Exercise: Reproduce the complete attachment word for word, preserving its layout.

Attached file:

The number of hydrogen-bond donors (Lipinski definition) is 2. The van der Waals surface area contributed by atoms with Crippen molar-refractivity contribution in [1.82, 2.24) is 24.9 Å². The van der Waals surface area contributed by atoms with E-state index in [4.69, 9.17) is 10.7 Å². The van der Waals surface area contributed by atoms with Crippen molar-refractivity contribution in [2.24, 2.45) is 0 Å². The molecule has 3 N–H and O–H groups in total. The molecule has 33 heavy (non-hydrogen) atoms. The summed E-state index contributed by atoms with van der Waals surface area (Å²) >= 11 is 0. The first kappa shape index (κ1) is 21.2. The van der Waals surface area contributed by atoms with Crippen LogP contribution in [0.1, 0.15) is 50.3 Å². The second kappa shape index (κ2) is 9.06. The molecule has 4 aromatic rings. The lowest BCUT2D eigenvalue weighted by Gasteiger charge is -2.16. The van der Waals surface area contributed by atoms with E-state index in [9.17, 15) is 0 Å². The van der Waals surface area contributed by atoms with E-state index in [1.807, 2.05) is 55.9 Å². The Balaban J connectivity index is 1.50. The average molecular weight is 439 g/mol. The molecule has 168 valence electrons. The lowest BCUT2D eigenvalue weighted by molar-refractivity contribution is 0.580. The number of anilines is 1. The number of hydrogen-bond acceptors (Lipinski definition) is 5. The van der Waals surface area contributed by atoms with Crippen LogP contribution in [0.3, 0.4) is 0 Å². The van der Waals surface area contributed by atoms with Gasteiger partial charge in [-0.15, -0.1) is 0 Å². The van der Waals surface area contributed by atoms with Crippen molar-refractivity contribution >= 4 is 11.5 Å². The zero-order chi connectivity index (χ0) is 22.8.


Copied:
The number of hydrogen-bond donors (Lipinski definition) is 2. The van der Waals surface area contributed by atoms with Crippen molar-refractivity contribution in [1.82, 2.24) is 24.9 Å². The van der Waals surface area contributed by atoms with E-state index in [4.69, 9.17) is 10.7 Å². The van der Waals surface area contributed by atoms with Crippen molar-refractivity contribution in [2.24, 2.45) is 0 Å². The molecule has 3 N–H and O–H groups in total. The molecule has 33 heavy (non-hydrogen) atoms. The summed E-state index contributed by atoms with van der Waals surface area (Å²) >= 11 is 0. The first kappa shape index (κ1) is 21.2. The van der Waals surface area contributed by atoms with Crippen LogP contribution in [0.1, 0.15) is 50.3 Å². The second kappa shape index (κ2) is 9.06. The molecule has 4 aromatic rings. The lowest BCUT2D eigenvalue weighted by Gasteiger charge is -2.16. The van der Waals surface area contributed by atoms with E-state index in [9.17, 15) is 0 Å². The van der Waals surface area contributed by atoms with E-state index in [1.807, 2.05) is 55.9 Å². The Balaban J connectivity index is 1.50. The average molecular weight is 439 g/mol. The molecule has 168 valence electrons. The lowest BCUT2D eigenvalue weighted by molar-refractivity contribution is 0.580. The number of anilines is 1. The number of hydrogen-bond acceptors (Lipinski definition) is 5. The van der Waals surface area contributed by atoms with Crippen LogP contribution in [0.3, 0.4) is 0 Å². The van der Waals surface area contributed by atoms with Gasteiger partial charge in [-0.15, -0.1) is 0 Å². The van der Waals surface area contributed by atoms with Crippen molar-refractivity contribution >= 4 is 11.5 Å². The zero-order chi connectivity index (χ0) is 22.8.